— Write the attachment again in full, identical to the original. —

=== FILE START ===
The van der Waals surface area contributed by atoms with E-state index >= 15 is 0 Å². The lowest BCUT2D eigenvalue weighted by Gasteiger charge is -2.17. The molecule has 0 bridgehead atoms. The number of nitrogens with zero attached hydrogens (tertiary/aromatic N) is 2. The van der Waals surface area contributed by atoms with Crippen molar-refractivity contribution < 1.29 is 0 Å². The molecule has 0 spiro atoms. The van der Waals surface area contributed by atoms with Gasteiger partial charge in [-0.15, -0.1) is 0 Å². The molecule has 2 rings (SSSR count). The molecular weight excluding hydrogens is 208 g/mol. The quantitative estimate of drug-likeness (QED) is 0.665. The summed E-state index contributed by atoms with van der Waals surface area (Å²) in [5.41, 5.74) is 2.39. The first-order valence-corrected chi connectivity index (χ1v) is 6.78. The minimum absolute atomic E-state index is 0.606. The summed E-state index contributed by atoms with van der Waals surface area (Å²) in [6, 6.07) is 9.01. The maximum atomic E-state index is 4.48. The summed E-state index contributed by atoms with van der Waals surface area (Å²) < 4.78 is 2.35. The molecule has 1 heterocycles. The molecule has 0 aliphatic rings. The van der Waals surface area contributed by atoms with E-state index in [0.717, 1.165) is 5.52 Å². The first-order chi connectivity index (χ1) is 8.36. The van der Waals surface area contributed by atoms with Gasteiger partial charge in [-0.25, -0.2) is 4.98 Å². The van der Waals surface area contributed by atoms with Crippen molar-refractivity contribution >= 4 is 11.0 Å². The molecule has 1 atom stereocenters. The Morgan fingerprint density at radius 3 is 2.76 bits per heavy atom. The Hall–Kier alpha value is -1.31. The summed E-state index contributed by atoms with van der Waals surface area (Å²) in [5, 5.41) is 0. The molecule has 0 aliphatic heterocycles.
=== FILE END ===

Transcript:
The van der Waals surface area contributed by atoms with E-state index >= 15 is 0 Å². The lowest BCUT2D eigenvalue weighted by Gasteiger charge is -2.17. The molecule has 0 bridgehead atoms. The number of nitrogens with zero attached hydrogens (tertiary/aromatic N) is 2. The van der Waals surface area contributed by atoms with Crippen molar-refractivity contribution < 1.29 is 0 Å². The molecule has 0 spiro atoms. The van der Waals surface area contributed by atoms with Gasteiger partial charge in [-0.15, -0.1) is 0 Å². The molecule has 2 rings (SSSR count). The molecular weight excluding hydrogens is 208 g/mol. The quantitative estimate of drug-likeness (QED) is 0.665. The summed E-state index contributed by atoms with van der Waals surface area (Å²) in [5.41, 5.74) is 2.39. The first-order valence-corrected chi connectivity index (χ1v) is 6.78. The minimum absolute atomic E-state index is 0.606. The summed E-state index contributed by atoms with van der Waals surface area (Å²) in [6, 6.07) is 9.01. The maximum atomic E-state index is 4.48. The summed E-state index contributed by atoms with van der Waals surface area (Å²) < 4.78 is 2.35. The molecule has 1 heterocycles. The molecule has 0 aliphatic rings. The van der Waals surface area contributed by atoms with E-state index in [0.717, 1.165) is 5.52 Å². The first-order chi connectivity index (χ1) is 8.36. The van der Waals surface area contributed by atoms with Gasteiger partial charge in [-0.25, -0.2) is 4.98 Å². The van der Waals surface area contributed by atoms with Crippen molar-refractivity contribution >= 4 is 11.0 Å². The molecule has 1 atom stereocenters. The Morgan fingerprint density at radius 3 is 2.76 bits per heavy atom. The Hall–Kier alpha value is -1.31. The summed E-state index contributed by atoms with van der Waals surface area (Å²) in [5, 5.41) is 0. The molecule has 0 aliphatic heterocycles.